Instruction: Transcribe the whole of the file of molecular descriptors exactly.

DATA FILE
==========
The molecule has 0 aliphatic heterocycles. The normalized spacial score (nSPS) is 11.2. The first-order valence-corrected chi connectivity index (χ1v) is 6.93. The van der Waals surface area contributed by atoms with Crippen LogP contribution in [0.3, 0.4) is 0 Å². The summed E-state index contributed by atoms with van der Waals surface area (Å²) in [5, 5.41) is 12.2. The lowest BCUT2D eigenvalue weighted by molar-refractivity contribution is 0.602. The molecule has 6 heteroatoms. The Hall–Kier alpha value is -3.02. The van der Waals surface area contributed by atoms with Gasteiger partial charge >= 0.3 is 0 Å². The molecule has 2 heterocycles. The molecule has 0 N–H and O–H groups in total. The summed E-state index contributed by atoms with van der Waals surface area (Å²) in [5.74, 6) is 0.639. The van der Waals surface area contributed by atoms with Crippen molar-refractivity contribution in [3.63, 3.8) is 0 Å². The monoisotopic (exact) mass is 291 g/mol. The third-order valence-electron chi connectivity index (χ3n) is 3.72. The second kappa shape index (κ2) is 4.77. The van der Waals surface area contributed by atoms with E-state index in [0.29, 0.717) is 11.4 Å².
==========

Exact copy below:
The molecule has 0 aliphatic heterocycles. The normalized spacial score (nSPS) is 11.2. The first-order valence-corrected chi connectivity index (χ1v) is 6.93. The van der Waals surface area contributed by atoms with Crippen LogP contribution in [0.3, 0.4) is 0 Å². The summed E-state index contributed by atoms with van der Waals surface area (Å²) in [5, 5.41) is 12.2. The lowest BCUT2D eigenvalue weighted by molar-refractivity contribution is 0.602. The molecule has 6 heteroatoms. The Hall–Kier alpha value is -3.02. The van der Waals surface area contributed by atoms with Gasteiger partial charge >= 0.3 is 0 Å². The molecule has 2 heterocycles. The molecule has 0 N–H and O–H groups in total. The summed E-state index contributed by atoms with van der Waals surface area (Å²) in [5.74, 6) is 0.639. The van der Waals surface area contributed by atoms with Crippen molar-refractivity contribution in [3.63, 3.8) is 0 Å². The monoisotopic (exact) mass is 291 g/mol. The third-order valence-electron chi connectivity index (χ3n) is 3.72. The second kappa shape index (κ2) is 4.77. The van der Waals surface area contributed by atoms with E-state index in [0.29, 0.717) is 11.4 Å².